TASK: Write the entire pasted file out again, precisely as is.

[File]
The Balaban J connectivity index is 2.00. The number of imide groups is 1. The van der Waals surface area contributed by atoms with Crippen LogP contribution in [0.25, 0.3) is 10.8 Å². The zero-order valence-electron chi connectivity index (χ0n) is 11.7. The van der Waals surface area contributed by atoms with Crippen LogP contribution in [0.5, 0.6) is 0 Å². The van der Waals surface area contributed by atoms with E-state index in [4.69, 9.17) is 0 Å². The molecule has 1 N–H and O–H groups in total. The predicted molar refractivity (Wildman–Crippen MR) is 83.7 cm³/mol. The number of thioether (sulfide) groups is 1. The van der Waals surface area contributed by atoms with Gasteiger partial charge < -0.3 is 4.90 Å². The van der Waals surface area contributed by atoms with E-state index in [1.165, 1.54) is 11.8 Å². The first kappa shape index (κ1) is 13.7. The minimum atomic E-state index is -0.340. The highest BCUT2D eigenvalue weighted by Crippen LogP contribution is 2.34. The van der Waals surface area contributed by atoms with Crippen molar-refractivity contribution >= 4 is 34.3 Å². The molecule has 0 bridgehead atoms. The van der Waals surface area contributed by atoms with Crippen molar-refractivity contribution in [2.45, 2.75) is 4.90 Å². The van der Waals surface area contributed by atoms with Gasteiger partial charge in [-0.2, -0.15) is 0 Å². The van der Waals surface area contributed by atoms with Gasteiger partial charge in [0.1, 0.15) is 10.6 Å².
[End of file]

The Balaban J connectivity index is 2.00. The number of imide groups is 1. The van der Waals surface area contributed by atoms with Crippen LogP contribution in [0.25, 0.3) is 10.8 Å². The zero-order valence-electron chi connectivity index (χ0n) is 11.7. The van der Waals surface area contributed by atoms with Crippen LogP contribution in [0.5, 0.6) is 0 Å². The van der Waals surface area contributed by atoms with E-state index in [4.69, 9.17) is 0 Å². The molecule has 1 N–H and O–H groups in total. The predicted molar refractivity (Wildman–Crippen MR) is 83.7 cm³/mol. The number of thioether (sulfide) groups is 1. The van der Waals surface area contributed by atoms with Gasteiger partial charge < -0.3 is 4.90 Å². The van der Waals surface area contributed by atoms with E-state index in [1.165, 1.54) is 11.8 Å². The first kappa shape index (κ1) is 13.7. The minimum atomic E-state index is -0.340. The highest BCUT2D eigenvalue weighted by Crippen LogP contribution is 2.34. The van der Waals surface area contributed by atoms with Crippen molar-refractivity contribution >= 4 is 34.3 Å². The molecule has 0 bridgehead atoms. The van der Waals surface area contributed by atoms with Crippen molar-refractivity contribution in [2.45, 2.75) is 4.90 Å². The van der Waals surface area contributed by atoms with Gasteiger partial charge in [-0.2, -0.15) is 0 Å². The van der Waals surface area contributed by atoms with Gasteiger partial charge in [0.1, 0.15) is 10.6 Å².